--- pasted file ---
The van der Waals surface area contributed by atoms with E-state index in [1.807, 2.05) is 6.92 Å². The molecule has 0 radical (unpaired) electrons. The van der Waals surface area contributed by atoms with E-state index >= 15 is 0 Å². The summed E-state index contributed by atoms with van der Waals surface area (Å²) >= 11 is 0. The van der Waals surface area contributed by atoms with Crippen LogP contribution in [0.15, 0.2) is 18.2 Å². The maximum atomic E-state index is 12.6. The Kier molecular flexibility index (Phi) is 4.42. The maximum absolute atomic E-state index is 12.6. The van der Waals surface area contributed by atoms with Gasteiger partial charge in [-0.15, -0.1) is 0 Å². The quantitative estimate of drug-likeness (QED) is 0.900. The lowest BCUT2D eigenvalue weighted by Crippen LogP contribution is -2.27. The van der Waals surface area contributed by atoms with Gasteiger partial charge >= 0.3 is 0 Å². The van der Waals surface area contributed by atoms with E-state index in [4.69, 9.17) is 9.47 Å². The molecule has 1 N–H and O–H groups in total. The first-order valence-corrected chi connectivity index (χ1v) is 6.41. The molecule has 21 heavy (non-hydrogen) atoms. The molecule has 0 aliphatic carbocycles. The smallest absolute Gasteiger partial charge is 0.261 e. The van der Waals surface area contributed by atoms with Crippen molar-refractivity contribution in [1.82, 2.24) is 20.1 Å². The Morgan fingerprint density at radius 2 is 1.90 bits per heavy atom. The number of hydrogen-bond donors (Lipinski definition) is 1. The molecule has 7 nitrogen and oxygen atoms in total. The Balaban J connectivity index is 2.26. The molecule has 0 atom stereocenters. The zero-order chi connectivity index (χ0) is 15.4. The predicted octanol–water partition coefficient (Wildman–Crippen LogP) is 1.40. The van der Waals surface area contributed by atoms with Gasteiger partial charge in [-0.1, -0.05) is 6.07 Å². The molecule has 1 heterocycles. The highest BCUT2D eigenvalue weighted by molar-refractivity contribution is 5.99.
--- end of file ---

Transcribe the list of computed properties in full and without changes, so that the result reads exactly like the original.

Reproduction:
The van der Waals surface area contributed by atoms with E-state index in [1.807, 2.05) is 6.92 Å². The molecule has 0 radical (unpaired) electrons. The van der Waals surface area contributed by atoms with E-state index >= 15 is 0 Å². The summed E-state index contributed by atoms with van der Waals surface area (Å²) >= 11 is 0. The van der Waals surface area contributed by atoms with Crippen LogP contribution in [0.15, 0.2) is 18.2 Å². The maximum atomic E-state index is 12.6. The Kier molecular flexibility index (Phi) is 4.42. The maximum absolute atomic E-state index is 12.6. The van der Waals surface area contributed by atoms with Gasteiger partial charge in [-0.15, -0.1) is 0 Å². The quantitative estimate of drug-likeness (QED) is 0.900. The lowest BCUT2D eigenvalue weighted by Crippen LogP contribution is -2.27. The van der Waals surface area contributed by atoms with Gasteiger partial charge >= 0.3 is 0 Å². The van der Waals surface area contributed by atoms with E-state index in [4.69, 9.17) is 9.47 Å². The molecule has 1 N–H and O–H groups in total. The first-order valence-corrected chi connectivity index (χ1v) is 6.41. The molecule has 21 heavy (non-hydrogen) atoms. The molecule has 0 aliphatic carbocycles. The smallest absolute Gasteiger partial charge is 0.261 e. The van der Waals surface area contributed by atoms with Crippen molar-refractivity contribution in [1.82, 2.24) is 20.1 Å². The Morgan fingerprint density at radius 2 is 1.90 bits per heavy atom. The number of hydrogen-bond donors (Lipinski definition) is 1. The molecule has 7 nitrogen and oxygen atoms in total. The Balaban J connectivity index is 2.26. The molecule has 0 atom stereocenters. The zero-order chi connectivity index (χ0) is 15.4. The predicted octanol–water partition coefficient (Wildman–Crippen LogP) is 1.40. The van der Waals surface area contributed by atoms with Gasteiger partial charge in [-0.1, -0.05) is 6.07 Å². The molecule has 1 heterocycles. The highest BCUT2D eigenvalue weighted by molar-refractivity contribution is 5.99.